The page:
Tashi Dolma is not pleased. In the midst of running a kitchen in the bylanes of Majnu ka Tila, she is suddenly forced to consider a re-print of her restaurant’s menu card. She is the owner of Tee Dee, a 25-year-old Tibetan eatery in the area that serves a variety of dishes, ranging from vegetables to meats, including buff.
The menu card, however, calls it “beef”. After the controversy over “beef fry” that stirred out of control in Kerala House on Monday evening, Dolma is apprehensive.
Watch: The Big Beef Debate — Kerala And Its Meat (click here)
“You don’t get beef anywhere in Delhi. We don’t even cook it in our kitchens. I don’t know why it has become such a serious matter now,” says Dolma. She says she will now have to get her menu cards reprinted to replace “buff” instead of “beef”.
At INA Market, another restaurant which serves Kerala style food is also planning to change its menu card, which mentions beef instead of the buff that it actually serves.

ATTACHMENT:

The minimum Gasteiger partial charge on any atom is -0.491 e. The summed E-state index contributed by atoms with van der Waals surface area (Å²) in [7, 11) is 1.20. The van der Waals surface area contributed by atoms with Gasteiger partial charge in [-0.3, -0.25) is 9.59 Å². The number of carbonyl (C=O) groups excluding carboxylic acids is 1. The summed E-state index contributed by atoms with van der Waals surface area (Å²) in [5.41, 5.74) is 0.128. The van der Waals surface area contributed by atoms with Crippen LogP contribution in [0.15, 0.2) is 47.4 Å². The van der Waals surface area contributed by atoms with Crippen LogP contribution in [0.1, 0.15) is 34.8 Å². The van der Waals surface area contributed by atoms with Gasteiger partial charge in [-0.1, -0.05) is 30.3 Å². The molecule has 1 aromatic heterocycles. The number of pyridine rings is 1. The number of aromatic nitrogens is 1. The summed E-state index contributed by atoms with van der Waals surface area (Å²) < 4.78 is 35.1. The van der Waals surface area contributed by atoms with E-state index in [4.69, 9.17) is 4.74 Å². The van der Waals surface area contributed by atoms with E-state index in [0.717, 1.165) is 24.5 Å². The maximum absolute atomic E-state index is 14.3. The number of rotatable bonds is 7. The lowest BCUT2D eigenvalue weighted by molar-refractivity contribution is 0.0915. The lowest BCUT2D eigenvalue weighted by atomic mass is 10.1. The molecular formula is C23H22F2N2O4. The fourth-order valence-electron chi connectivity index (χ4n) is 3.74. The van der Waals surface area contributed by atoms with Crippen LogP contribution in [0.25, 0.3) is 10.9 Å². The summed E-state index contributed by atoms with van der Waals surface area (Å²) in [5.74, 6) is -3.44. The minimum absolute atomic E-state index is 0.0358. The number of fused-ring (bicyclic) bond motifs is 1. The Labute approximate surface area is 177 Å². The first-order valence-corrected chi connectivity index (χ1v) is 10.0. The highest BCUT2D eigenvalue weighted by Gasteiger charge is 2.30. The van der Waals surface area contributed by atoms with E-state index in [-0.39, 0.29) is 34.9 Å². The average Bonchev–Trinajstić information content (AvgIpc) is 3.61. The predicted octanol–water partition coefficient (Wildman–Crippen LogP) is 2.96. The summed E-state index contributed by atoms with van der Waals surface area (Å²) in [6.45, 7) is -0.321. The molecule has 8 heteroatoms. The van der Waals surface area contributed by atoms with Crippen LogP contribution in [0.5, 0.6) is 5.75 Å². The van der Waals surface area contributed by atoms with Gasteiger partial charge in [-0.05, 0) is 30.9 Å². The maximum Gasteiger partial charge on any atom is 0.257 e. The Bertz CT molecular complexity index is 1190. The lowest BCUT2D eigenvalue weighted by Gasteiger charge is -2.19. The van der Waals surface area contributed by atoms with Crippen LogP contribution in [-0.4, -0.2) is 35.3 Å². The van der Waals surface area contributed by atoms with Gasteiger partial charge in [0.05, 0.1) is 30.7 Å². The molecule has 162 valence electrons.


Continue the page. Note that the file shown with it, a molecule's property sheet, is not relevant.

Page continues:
“The dish has been called beef fry for years, even decades. We automatically call it that, though we have never served it at our restaurant. But the incident at Kerala House has scared us, and we have to change the name of the item on the menu soon,” says the owner on condition of anonymity.
By Tuesday evening, The Toddy Shop in Hauz Khas Village, a restaurant that specialises in Kerala’s cuisine, posted a photograph on their Instagram handle of a board inside the restaurant that read “We don’t serve cows!” accompanied with a doodle of a cow. For Thomas Fenn, one of the partners of Mahabelly, the seven-month-old eatery serving Kerala food in Delhi, beef was an important topic of discussion when the restaurant was being conceptualised months ago.
“In Delhi, the words beef and buff are used interchangeably, so even when restaurants serve buff, they write beef. At Mahabelly, we do buff, and use an anglicised version of the name of the dish in the menu. We also always inform the customer that it’s buff,” says Fenn.
While one would expect beef at any food joint that specialises in cuisine from Mizoram, since it is the second-most consumed meat in that state after pork, the Mizoram House canteen in Vasant Vihar “strictly” sells buff.
While ‘beef fry’ may or may not come back on the Kerala House canteen menu, the city’s restaurants, it seems, have some tweaking to do.
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